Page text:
The Irish Marching Society needs your help covering costs of having the parade in Rockford because the city charges $2,200 to march in the Forest City.
I’m not sure how long the Irish Marching Society has sponsored the St. Patrick’s Day Parade in Rockford, but it’s been a long time. Because the parade typically takes place just days before the Illinois primary in even-numbered years, and two weeks away from municipal elections in odd-numbered years, it often features political candidates battling for one office or another.
That’s fitting, because of all the immigrants who have come to the U.S. in the past two centuries, it’s the Irish, historically denied access to political power in their homeland by their British overlords, who have taken to politics here as ducks to water.
George H.W. Bush marched in Rockford’s March 12, 1988, St. Patrick’s Day Parade, according to the Rockford Register Star, “joined by his wife, Barbara; retired Air Force Gen. Chuck Yeager; then-Gov. James R. Thompson; and then-U.S. Rep. Lynn Martin. Thompson was Bush’s Illinois honorary presidential campaign chairman, and Martin, a Loves Park Republican, was a national co-chairman of the vice president’s campaign.”
Hillary Clinton marched in Rockford’s St. Patrick’s Day parade in 1992 on behalf of Bill Clinton, who was making his first run for president. Mrs. Clinton then spoke at a rally in Democratic U.S. Rep. John Cox’s campaign headquarters downtown on East State Street. (Cox was defeated in November 1992 by the GOP’s Don Manzullo.)
Various governors and wannabe governors and senators have appeared over the years, and the parade always has featured local candidates and officeholders galore, as well as the traditional floats and Irish-American music.
One parade that was particularly fun was in 1981, when Democrat John McNamara and Republican Norm Kearney were both running for mayor of Rockford to succeed Bob McGaw, a Democrat who retired after two terms. Kearney’s supporters marched under the banner of “Kearney’s Clan,” while the larger and considerably rowdier McNamara crew proclaimed they were “McNamara’s Band”. They did have a band of sorts, which tried mightily to play the tune “McNamara’s Band”.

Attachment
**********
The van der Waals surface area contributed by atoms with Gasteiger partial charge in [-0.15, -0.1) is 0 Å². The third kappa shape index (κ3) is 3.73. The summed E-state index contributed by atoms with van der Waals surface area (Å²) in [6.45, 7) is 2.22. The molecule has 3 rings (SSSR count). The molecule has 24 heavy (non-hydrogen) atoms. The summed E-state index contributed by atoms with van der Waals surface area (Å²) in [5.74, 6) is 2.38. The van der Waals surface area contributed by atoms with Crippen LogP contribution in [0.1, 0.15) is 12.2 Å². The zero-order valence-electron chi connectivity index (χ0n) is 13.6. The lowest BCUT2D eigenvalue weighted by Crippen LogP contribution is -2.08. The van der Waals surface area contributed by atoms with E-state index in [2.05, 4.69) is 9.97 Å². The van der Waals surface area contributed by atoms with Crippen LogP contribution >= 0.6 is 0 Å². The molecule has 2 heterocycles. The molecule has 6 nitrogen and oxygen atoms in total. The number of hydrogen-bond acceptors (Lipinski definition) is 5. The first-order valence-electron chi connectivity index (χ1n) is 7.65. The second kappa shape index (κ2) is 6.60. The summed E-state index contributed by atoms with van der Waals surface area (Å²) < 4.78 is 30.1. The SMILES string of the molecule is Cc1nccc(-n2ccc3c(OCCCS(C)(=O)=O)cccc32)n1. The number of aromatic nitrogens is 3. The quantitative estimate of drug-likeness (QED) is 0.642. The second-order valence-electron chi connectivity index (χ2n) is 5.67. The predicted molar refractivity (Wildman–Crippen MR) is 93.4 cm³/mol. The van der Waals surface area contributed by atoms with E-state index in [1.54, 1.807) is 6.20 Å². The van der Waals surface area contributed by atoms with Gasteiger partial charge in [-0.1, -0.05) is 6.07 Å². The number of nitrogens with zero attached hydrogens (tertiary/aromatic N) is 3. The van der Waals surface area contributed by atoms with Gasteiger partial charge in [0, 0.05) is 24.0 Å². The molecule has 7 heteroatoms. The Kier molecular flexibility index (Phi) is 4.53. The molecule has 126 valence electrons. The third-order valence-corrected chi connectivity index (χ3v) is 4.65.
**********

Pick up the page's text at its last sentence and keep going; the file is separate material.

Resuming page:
The parade is also fun because it’s the first parade of the year. Sometimes the weather is balmy, sometimes it’s blustery. After it’s over, everyone goes to a big hall and has a party with Irish-themed musicians.
This year’s St. Patrick’s Day Parade is scheduled for March 12. Last week, Irish Marching Society board member Danny McDade asked me to help the group promote this year’s parade and raise the level of interest and participation among Rockford-area organizations, political leaders and businesses. The society is a nonprofit and needs to raise money to pay for expenses. Any money left over is used for worthy causes.
In other words, they’re short of money. The city of Rockford is now charging a hefty fee to groups that have parades. The Irish Marching Society has to pay $2,200, McDade said.
“Normally any excess funds except for a little seed money is given to local nonprofits or charity,” McDade said in an email. “Our website (irishmarchingsociety.com) lists all the past benefactors of our giving. We didn’t keep enough nor do we make that much excess to pay for the parade with our program ad fees and low entry fee to the after party. We don’t charge families or nonprofits to march, and we are open to all.”
The group needs more people and groups to respond to their request. Go to their website, which has all the information about the group, the parade, the after party and how to contribute. Do it, or the leprechauns will get you.
City of Rockford leaders, by charging thousands of dollars for parades, are sending the message that parades are a nuisance with which they would rather not bother, so I recommended to McDade that in the future they consider having the parade on North Second Street in Loves Park.
I talked with Loves Park Mayor Darryl Lindberg. He said he’d be glad for his city to host the parade, and Loves Park doesn’t charge anything to parade organizations. Because North Second through Loves and Machesney parks is a boulevard, you can have a parade on one side of the street and keep the other side open to traffic.The only thing Lindberg asks is that if the Irish Marching Society ever does decide to have the St. Patrick’s Day Parade in Loves Park, the group agrees to have a contingent in the annual Young At Heart parade, which takes place in conjunction with the annual Young at Heart Festival.